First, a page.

Posted by jcmontana

Oct 28, 2018 at 2:06pm

Any idea how to have fused type protection on both batterys and still allow my charging relay to allow the house battery to start the vehicle?

Posted by swampmonster

Nov 4, 2018 at 5:41pm

Question 1;....Best to install a large terminal ground bus bar on the output side of the shunt....With Nothing except the battery bank neg on the input side of the shunt....nothing.

From there connect ALL chassis grounds to the ground buss bar, and connect the ground bus to vehicle frame/chassis INCLUDING charge controller grounds.

Small wires of battery monitor(black/white) go to designated posts on shunt, with small positive(red) of monitor going to battery pos.

Question 2; Yes, see above.

If you desire that your vehicle alternator also charge your house bank, then install a CONSTANT duty solenoid with proper capacity, but include a dash mounted switch one the low amp relay side so you can isolate/activate it as required.....Yeah, yeah, folks install them every day where the solenoid only operates to charge the house battery when vehicle is running, but trust me there will be times you don't want that.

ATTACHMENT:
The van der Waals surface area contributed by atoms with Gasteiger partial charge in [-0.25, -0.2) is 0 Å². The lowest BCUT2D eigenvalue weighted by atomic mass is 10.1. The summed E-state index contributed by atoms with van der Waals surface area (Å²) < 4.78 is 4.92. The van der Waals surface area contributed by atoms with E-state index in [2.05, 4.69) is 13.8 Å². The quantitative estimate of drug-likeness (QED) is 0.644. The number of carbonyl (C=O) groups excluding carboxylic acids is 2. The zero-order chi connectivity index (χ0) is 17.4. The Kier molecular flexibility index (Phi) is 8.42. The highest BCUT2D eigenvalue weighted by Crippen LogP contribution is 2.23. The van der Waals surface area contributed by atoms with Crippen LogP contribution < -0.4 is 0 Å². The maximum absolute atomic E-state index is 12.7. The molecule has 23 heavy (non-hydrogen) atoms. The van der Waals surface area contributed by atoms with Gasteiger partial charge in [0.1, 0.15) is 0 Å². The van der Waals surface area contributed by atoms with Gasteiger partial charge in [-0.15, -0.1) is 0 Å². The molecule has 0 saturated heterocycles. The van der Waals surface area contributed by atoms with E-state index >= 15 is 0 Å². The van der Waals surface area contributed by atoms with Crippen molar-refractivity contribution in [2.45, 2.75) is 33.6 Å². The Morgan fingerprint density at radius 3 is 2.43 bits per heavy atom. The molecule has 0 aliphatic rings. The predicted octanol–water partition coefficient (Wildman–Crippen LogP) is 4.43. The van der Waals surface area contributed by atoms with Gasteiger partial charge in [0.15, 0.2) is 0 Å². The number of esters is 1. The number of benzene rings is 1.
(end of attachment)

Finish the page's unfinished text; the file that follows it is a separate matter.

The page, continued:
Posted by jcmontana

Nov 6, 2018 at 7:53am

swampmonster, as I am a newbie to this, which is the output side of my shunt?
The starter batt neg connects to the shunt and so does the xantrex meter, which connects to the same side of the shunt as the neg from starter battery, also the xantrex connects to the two small connections on the shunt, the house battery connects to the other side of the shunt.

Posted by swampmonster

Nov 6, 2018 at 9:07am

If installing shunt, pick one...doesn't matter.

Once selected, it then matters how the small sensing wires are connected in relation to the large ground lugs.

If shunt is already installed, it will be the side that goes to chassis ground.

OK, let's sort this out....You have two separate batteries connected to a single shunt, right?...OK, then here is how they must be connected: